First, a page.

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Allied Steel and Conveyors, Inc. v. Ford Motor Co.

Citation. 277 F.2d 907 (6th Cir. 1960).
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Brief Fact Summary.

Allied employee performing installation on Ford’s premises was injured due to the negligence of Ford employees.  Allied had executed a purchase order that contained and indemnity form making Allied liable for Ford’s negligence in connection with Allied’s work.  The work commenced and the injury occurred months before the indemnity provision was acknowledged.

Synopsis of Rule of Law.

.  If a form of acceptance is plainly worded in suggestive language, then the offeree may accept in another manner, such as commencement of performance and be bound by the offer’s stated terms.  


First purchase order contained indemnity provision which narrowly applied to damages caused by the Negligence of Allied’s employees.  It attached a broader indemnity form page which would make Allied also responsible for the negligence of Ford employees in connection with the work. This page was marked VOID.  Amendment 2 to Purchase order contained same provision and attached same additional indemnity form which this time was not marked VOID. But also contained the additional language that “acceptance should be executed on acknowledgement copy which should be returned to the buyer.”  Employee was injured several months before the acknowledgement copy of the second purchase order was executed, but was in the course of performing work related to the second purchase order.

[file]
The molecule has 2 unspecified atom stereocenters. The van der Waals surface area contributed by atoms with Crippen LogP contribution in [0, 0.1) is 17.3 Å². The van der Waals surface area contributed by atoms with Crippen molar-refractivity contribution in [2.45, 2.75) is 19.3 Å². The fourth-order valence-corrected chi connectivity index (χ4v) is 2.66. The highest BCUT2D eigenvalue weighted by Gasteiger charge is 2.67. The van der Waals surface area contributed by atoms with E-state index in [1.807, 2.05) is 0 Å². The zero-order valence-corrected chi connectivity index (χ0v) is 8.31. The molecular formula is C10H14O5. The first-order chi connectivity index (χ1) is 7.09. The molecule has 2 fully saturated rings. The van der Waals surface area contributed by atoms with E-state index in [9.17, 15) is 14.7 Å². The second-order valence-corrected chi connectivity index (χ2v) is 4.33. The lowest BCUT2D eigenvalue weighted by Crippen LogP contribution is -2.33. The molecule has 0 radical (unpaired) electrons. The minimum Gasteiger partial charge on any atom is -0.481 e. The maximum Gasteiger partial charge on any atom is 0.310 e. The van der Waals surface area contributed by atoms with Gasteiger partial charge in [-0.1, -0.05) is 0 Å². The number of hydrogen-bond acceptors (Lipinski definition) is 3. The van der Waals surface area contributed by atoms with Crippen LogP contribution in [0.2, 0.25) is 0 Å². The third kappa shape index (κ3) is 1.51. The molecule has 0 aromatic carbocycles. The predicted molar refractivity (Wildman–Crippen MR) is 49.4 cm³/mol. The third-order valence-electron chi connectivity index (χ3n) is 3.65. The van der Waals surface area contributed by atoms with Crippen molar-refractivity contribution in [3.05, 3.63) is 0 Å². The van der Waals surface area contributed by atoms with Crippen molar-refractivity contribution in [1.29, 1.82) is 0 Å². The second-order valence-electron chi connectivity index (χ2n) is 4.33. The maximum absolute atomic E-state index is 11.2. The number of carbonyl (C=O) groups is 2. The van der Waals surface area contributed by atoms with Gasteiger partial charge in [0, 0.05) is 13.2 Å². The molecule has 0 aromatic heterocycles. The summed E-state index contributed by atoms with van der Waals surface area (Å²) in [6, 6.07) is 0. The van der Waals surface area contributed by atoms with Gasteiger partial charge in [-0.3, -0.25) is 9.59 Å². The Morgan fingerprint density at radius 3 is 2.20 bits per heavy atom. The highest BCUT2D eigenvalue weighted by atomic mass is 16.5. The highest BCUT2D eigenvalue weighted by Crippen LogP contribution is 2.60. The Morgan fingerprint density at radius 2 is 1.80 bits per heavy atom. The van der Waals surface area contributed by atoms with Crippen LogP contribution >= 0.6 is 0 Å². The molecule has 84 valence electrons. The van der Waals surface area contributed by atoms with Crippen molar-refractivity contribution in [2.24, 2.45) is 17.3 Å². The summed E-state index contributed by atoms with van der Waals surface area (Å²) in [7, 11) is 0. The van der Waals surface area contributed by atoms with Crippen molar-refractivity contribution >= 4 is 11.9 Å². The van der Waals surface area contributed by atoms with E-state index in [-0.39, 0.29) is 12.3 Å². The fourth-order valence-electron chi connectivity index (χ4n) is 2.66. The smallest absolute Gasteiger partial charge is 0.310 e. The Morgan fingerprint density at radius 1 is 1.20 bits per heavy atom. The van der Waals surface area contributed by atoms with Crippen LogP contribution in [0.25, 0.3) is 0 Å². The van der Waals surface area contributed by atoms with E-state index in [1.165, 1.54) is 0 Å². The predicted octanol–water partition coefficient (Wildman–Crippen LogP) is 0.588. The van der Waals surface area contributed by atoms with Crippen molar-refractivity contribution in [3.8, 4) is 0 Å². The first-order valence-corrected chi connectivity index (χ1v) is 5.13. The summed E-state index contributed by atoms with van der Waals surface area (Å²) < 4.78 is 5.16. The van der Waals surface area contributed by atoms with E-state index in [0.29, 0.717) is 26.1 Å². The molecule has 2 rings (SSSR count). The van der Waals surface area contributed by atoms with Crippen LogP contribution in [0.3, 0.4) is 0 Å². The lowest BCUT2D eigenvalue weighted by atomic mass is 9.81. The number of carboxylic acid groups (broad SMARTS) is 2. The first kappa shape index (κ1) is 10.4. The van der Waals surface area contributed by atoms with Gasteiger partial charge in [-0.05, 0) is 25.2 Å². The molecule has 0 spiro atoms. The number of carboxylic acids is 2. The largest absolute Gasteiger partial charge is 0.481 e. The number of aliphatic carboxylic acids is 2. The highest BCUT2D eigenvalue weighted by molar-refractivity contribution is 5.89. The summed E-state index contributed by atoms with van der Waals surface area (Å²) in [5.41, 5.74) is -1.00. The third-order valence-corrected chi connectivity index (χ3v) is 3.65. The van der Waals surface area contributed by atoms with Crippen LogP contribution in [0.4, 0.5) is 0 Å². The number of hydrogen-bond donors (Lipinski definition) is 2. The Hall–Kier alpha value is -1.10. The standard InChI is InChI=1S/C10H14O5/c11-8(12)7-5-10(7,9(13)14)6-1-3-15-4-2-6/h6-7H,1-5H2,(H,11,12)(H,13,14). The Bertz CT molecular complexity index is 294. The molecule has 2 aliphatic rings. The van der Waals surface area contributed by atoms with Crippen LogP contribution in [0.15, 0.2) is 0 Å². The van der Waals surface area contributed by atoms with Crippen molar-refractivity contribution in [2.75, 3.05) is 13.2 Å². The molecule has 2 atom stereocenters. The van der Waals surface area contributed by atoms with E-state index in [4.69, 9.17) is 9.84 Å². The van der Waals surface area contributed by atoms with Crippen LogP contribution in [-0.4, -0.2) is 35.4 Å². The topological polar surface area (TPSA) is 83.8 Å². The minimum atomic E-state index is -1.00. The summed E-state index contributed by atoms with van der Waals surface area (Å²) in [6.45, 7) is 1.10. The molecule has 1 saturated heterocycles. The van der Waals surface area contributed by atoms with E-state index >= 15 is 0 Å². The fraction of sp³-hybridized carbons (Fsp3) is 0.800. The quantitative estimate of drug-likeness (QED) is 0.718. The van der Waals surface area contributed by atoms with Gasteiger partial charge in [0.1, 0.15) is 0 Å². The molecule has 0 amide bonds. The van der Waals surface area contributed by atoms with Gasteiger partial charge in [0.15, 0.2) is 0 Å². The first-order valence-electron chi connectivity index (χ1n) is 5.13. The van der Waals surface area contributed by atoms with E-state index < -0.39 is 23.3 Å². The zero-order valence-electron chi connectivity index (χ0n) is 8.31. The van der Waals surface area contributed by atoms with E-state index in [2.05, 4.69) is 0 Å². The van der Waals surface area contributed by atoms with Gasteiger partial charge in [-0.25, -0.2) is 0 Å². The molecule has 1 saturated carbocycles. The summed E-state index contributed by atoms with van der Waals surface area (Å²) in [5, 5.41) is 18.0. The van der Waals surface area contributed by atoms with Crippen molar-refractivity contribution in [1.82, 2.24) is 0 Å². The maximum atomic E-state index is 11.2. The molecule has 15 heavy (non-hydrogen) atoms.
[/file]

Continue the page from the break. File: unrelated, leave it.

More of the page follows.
Whether Allied is liable under the broader indemnity provision even though it did not execute the acknowledgement copy until several months after the employee sustained his injury.


Ford’s amendment gave a suggested mode of acceptance which did not preclude Allied’s acceptance by another method.  Allied accepted when Allied undertook performance of the work called for by the amendment with the “consent and acquiescence” of Ford.  Also, it was well settled that “part performance” would complete the contract.


Allied accepted by commencing work and could not claim that it had not accepted the terms in contradiction of that act of acceptance.  There was also a settled rule that part performance would complete a contract.

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